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My son's friend was arrested and charged with a criminal offense. Even though he is still in high school he was taken to the adult jail and booked in as an adult. He is 17 and is a senior in high school. Why was he charged as an adult?
Many people mistakenly believe that if a person is under the age of 18 when they commit a crime that they will be treated as a juvenile. Any offense committed by someone 17 or older falls under the Texas Penal Code and not the Texas Family Code which governs juveniles. Parents and teenagers need to be aware of the consequences teenagers may face is they engage is illegal activity.
My husband does not have a will and does not think that he needs one. We have two children under the age of 18 and we own some property. My husband was married before and has one child from that marriage who is an adult. Why should he leave a will?
By leaving a will your husband is ensuring that his property goes to the person or persons of his choice. He can also appoint a trustee for his minor children so that their needs are covered should something happen to both of you. If he were to die without a will the Texas Probate Code would determine who receives his property.
I was injured in a car wreck a few weeks ago and have been contacted by the other driver's insurance company. The adjustor wants me to sign papers and settle my claims for property damage and personal injury. They offered me some money, but I don't know if it is enough. What should I do?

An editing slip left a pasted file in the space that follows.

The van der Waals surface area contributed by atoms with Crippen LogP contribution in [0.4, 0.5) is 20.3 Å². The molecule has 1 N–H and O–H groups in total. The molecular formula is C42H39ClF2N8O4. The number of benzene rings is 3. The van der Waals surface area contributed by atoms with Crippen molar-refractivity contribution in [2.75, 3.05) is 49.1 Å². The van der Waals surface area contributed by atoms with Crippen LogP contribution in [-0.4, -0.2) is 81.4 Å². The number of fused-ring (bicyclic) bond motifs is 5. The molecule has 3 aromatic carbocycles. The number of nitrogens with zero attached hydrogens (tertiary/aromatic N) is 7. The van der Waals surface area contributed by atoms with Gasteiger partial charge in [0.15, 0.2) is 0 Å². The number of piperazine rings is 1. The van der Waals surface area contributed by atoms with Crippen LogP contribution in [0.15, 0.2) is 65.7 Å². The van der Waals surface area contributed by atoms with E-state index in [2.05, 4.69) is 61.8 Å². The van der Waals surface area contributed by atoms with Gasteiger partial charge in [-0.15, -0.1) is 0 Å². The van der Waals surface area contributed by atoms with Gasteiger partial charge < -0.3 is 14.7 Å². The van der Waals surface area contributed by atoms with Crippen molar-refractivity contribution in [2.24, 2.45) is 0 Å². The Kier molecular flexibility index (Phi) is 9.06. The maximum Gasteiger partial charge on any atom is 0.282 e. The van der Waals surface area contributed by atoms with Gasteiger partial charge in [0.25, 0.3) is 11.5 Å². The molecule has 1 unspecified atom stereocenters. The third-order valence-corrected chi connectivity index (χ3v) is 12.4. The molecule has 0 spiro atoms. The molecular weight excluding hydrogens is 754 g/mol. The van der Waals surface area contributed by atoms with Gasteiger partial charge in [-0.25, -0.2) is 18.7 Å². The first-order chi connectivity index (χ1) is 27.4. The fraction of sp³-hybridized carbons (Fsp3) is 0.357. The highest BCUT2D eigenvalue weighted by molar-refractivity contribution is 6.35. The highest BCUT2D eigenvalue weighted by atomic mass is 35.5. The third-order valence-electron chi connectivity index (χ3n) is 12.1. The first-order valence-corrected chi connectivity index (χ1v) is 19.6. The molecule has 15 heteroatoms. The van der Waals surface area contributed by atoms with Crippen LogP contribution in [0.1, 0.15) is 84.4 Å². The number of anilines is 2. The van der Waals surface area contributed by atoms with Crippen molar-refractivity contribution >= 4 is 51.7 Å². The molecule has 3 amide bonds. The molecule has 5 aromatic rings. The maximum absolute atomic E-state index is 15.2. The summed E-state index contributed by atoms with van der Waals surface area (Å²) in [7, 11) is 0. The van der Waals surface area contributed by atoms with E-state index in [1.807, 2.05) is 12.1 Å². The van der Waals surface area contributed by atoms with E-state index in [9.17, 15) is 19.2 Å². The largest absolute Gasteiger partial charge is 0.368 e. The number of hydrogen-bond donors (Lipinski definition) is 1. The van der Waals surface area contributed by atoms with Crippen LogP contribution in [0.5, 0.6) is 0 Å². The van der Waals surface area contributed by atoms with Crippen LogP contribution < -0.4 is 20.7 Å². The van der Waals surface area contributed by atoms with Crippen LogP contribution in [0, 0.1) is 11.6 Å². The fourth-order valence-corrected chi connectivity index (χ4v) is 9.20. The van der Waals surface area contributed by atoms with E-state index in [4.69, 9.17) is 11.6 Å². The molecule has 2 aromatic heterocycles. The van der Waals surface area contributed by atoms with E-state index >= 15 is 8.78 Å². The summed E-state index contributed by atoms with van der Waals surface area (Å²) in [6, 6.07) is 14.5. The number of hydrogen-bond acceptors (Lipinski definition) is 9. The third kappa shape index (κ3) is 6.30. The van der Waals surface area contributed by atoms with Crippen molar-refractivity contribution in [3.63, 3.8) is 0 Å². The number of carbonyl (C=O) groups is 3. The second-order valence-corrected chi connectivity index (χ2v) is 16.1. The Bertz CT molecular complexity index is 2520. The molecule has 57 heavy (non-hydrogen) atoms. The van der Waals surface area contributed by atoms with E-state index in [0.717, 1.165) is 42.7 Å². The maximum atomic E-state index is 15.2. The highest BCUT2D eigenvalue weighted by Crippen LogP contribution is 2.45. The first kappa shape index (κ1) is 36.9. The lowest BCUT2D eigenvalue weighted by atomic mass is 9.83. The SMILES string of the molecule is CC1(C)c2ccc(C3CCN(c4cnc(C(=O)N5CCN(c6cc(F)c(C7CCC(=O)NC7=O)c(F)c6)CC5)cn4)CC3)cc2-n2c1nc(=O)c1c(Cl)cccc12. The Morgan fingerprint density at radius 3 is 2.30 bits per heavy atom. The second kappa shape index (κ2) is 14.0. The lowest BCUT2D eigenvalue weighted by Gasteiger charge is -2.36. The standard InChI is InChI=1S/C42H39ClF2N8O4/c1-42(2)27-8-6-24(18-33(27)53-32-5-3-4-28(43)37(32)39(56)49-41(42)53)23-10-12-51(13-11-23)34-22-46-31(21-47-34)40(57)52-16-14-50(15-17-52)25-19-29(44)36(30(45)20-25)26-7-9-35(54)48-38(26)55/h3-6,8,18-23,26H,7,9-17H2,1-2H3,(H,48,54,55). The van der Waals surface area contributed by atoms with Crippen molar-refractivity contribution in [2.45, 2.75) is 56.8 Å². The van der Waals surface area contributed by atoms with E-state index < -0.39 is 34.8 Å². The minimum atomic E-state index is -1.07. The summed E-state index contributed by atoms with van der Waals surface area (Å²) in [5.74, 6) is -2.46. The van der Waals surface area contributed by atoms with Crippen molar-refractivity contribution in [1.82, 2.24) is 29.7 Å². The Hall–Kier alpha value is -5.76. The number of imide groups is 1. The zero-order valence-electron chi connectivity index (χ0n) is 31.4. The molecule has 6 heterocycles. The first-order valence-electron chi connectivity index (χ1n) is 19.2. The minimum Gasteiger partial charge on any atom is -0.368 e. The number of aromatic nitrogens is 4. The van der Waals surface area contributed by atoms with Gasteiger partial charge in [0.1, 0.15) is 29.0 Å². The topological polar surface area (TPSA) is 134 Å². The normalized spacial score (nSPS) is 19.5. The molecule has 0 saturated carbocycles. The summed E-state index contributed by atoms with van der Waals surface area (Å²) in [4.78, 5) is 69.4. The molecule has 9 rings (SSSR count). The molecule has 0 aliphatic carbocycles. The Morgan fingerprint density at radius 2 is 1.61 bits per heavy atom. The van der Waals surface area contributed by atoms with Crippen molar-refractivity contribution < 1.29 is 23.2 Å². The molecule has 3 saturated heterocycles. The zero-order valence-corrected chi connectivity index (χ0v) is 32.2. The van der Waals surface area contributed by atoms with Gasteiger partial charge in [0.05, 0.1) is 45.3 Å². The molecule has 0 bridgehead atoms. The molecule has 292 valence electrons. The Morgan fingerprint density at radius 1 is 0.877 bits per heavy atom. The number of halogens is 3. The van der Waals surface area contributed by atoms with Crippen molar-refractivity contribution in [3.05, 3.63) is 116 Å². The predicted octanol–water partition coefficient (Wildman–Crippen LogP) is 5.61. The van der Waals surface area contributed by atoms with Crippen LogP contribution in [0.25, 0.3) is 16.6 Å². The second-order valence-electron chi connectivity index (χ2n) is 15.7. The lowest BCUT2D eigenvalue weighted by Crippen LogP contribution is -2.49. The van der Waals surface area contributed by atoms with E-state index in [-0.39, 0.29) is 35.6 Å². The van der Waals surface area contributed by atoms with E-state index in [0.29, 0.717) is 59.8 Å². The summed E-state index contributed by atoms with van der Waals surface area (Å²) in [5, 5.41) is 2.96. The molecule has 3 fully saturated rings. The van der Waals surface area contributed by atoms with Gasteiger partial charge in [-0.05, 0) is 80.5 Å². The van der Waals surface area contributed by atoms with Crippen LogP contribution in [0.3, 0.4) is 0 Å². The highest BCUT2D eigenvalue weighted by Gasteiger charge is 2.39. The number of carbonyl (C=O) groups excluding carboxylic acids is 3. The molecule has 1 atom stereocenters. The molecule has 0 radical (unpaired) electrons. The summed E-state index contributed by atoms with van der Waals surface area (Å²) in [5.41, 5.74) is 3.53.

Before you sign papers releasing the insurance company from liability in the accident, you should consult with an attorney who handles personal injury claims. Once you settle with the claim you will not be able to ever receive anymore money for your property damage or injuries. The adjuster for the insurance company is looking out for the insurance company's bottom line and is not there to advise you or to protect your rights. Get advice from an attorney who will review the case to be sure you are being compensated fairly.
How the amount of child support determined in Texas?
Child support in Texas is based upon the net monthly resources of the person (obligor) paying the support. Mandatory deductions including social security taxes, federal income taxes, union dues, and the cost of health insurance for the children in issue, are subtracted from the obligor's gross income to arrive at the net amount upon which support is based. The Texas Family Code's income guidelines are used to calculate the amount of support due. For example for 1 child, 20% of the net resources is due and for 2 children, 25% applies. Reduction of the percentage is available if the obligor has other biological or adopted children to support.
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Civil Law
Criminal Law
Family Law
Personal Injury
Wills and Probate

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